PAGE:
Cities function lively when people are free to enjoy social space without any security barrier. Excessive safety concern can violate people’s right to access public spaces, create environment of fear and knock off the basic principles of democracy
Over the past few decades the global societies have witnessed an unprecedented urbanisation growth with over 50 per cent of the world’s population now residing in cities. Undoubtedly, increased urbanisation, coupled with the significant rise in global migration, brings new challenges to public safety.
In overpopulated metro cities like Kathmandu, concerns related to street crimes have become more evident these days. The problem analysis triangle deduces that crimes are likely to happen when (1) potential criminal and (2) vulnerable targets come together in (3) suitable space and time.
Unfortunately, Kathmandu is home to lots of such crime potential spaces in different corners of city.
In the past the abundance of public spaces encouraged people to venture out, creating a safe public domain. Shared spaces for refreshment, gathering parks, squares for daily talks and commerce were the fundamental features of traditional Kathmandu. Nowadays, the absence of such public spaces and more focus on private life have hugely reduced people’s mobility. Crime thrives when individuals are detached from physical social network and feel difficult to distinguish between outsiders and neighbours which make them more prone to criminal assault.
Now the big question remains: who are responsible to ensure public safety?
However, even city planners, architects as well as public space managers are also equally responsible for establishing safer public spaces. This does not mean we have to construct high walls or physical barriers. Focus on creative designs at the pre-planning phase can be a good starting point when it comes to creating safe spaces.
There are some successful cases of non-invasive security approaches such as Crime Prevention through Environmental Design (CPTED) which include strategies like the construction of sightliness to keep eye on the roads, coherent web of pedestrian streets and connecting edges of narrow alleys with main lane to ensure maximum mobility, which may drastically reduce crime rates. Though there exist easy ways like imposing security measures in public but such imposition detaches people from public spaces and discourages gatherings. As a result, public space will no longer remain public as there will be no mobility of people.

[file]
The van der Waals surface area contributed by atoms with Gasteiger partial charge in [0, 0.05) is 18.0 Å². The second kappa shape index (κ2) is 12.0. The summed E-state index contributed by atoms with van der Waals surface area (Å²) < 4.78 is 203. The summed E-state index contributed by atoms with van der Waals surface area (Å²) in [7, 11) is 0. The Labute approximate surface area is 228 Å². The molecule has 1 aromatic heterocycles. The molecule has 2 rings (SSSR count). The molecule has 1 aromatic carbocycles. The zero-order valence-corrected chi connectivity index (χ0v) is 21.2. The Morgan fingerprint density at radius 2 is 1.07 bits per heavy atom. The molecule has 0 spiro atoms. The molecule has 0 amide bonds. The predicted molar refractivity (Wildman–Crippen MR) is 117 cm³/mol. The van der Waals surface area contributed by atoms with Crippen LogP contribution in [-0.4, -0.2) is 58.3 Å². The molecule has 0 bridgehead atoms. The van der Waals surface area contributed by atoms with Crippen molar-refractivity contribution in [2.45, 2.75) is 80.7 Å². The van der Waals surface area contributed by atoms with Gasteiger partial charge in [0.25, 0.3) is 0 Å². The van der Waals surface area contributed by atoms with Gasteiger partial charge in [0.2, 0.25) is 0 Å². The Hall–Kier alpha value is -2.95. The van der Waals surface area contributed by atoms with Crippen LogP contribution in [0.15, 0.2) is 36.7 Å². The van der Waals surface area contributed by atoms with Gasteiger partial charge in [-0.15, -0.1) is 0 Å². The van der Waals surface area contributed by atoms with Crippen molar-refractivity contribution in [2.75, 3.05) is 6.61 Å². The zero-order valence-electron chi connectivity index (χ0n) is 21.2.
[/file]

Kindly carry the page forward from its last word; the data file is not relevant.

Cities function lively when people are free to enjoy social space without any security barrier. Excessive safety concern can violate people’s right to access public spaces, create environment of fear and knock off the basic principles of democratic society. Similarly the loss of publicness in night-life of Kathmandu has amplified due to the improved but old-fashioned security measures and access controls. The pendulum of landscapes security has already shifted from militarised imposed security system to softer and less obtrusive public policy approach, more commonly known as architecture security.
Big cities in advanced societies are making efforts to design self-secured public space where people’s mobility itself functions as their own security shield.
The new city planners should seek theoretical framework to endorse the use of design as a system to facilitate better security in public spaces. The creative integration of security measure in space design can make a well organised city with secure platform for public mobility.
While planning a safe city, spatio-temporal arrangements formed through the connections of people, space, time and crime prone context must be taken into consideration. In modern urban planning, environmental criminology no longer exists as afterthought; instead more research in geography of crime has been carried out to institutionalise the discourse of spatial crime analysis.
During Maoist insurgency, mass migration inside the Capital became a common phenomenon. Then city was forced to accommodate thousands of incoming crowds and fulfill the needs of growing business, housing and automobiles. Such mono-functional urban design leaves no public space inside Valley, resulting in zero mobility in off-hours.
According to government statistics, only 0.48 per cent and 0.06 per cent open spaces are available in Kathmandu and Lalitpur district respectively. Absence of public space minimises the rate of mobile “eyes on street” as coined by urban planner Jane Jacobs.
Safe public space attracts people’s movement, be it a street hawker, pedestrian or group of coffee talker who involuntarily function as surveillance agent. Such spatial web can discourage potential criminals because there will always be witnesses that can interfere. When cities become more residential, they create “non-space” or “small piece of abandoned space” outside the walls of their gated buildings.
In order to maximise the degree of public security in today’s cosmopolitan Kathmandu, the governments should urgently update the out-dated urban planning approach and strive for innovative strategies to create a walkable city. If Nepal, the government considers the dimension of spatial security design in new city projects, other metros will not face similar security doom as contemporary Kathmandu is going through.
Poudyal is senior researcher at Global Initiative For Vivid Empowerment (GIVE), a Kathmandu-based NGO
A version of this article appears in print on September 21, 2018 of The Himalayan Times.